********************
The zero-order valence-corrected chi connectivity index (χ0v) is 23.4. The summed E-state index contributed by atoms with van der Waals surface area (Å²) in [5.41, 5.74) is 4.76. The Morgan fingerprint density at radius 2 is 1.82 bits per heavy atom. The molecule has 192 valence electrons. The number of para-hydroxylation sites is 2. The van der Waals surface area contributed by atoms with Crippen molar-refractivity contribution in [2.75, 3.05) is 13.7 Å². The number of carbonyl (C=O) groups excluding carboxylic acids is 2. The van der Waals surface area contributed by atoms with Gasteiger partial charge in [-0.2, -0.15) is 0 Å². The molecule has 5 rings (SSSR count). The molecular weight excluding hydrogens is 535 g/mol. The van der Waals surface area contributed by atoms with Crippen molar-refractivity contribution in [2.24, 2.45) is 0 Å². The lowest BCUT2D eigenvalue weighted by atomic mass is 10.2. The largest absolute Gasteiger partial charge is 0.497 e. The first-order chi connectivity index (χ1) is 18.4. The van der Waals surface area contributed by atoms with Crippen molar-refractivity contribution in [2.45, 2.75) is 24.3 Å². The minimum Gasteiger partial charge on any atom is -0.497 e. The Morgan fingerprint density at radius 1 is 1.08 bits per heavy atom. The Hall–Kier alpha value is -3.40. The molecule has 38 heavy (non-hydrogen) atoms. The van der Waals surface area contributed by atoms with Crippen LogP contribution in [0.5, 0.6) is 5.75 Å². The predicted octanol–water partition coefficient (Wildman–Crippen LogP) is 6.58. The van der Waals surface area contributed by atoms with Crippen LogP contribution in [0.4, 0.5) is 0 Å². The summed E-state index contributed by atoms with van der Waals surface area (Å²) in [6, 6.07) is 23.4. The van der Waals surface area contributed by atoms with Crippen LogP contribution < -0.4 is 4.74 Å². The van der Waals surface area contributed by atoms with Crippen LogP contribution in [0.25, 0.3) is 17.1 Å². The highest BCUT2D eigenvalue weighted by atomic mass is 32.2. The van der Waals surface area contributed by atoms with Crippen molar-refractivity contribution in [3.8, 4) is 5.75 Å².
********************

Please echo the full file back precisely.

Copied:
The zero-order valence-corrected chi connectivity index (χ0v) is 23.4. The summed E-state index contributed by atoms with van der Waals surface area (Å²) in [5.41, 5.74) is 4.76. The Morgan fingerprint density at radius 2 is 1.82 bits per heavy atom. The molecule has 192 valence electrons. The number of para-hydroxylation sites is 2. The van der Waals surface area contributed by atoms with Crippen molar-refractivity contribution in [2.75, 3.05) is 13.7 Å². The number of carbonyl (C=O) groups excluding carboxylic acids is 2. The van der Waals surface area contributed by atoms with Gasteiger partial charge in [-0.2, -0.15) is 0 Å². The molecule has 5 rings (SSSR count). The molecular weight excluding hydrogens is 535 g/mol. The van der Waals surface area contributed by atoms with Crippen molar-refractivity contribution in [2.24, 2.45) is 0 Å². The lowest BCUT2D eigenvalue weighted by atomic mass is 10.2. The largest absolute Gasteiger partial charge is 0.497 e. The first-order chi connectivity index (χ1) is 18.4. The van der Waals surface area contributed by atoms with Crippen molar-refractivity contribution in [2.45, 2.75) is 24.3 Å². The minimum Gasteiger partial charge on any atom is -0.497 e. The Morgan fingerprint density at radius 1 is 1.08 bits per heavy atom. The Hall–Kier alpha value is -3.40. The molecule has 38 heavy (non-hydrogen) atoms. The van der Waals surface area contributed by atoms with Crippen LogP contribution in [0.5, 0.6) is 5.75 Å². The predicted octanol–water partition coefficient (Wildman–Crippen LogP) is 6.58. The van der Waals surface area contributed by atoms with Crippen LogP contribution in [0.4, 0.5) is 0 Å². The summed E-state index contributed by atoms with van der Waals surface area (Å²) in [6, 6.07) is 23.4. The van der Waals surface area contributed by atoms with Crippen LogP contribution < -0.4 is 4.74 Å². The van der Waals surface area contributed by atoms with Crippen LogP contribution in [0.25, 0.3) is 17.1 Å². The highest BCUT2D eigenvalue weighted by atomic mass is 32.2. The van der Waals surface area contributed by atoms with Crippen molar-refractivity contribution in [3.8, 4) is 5.75 Å².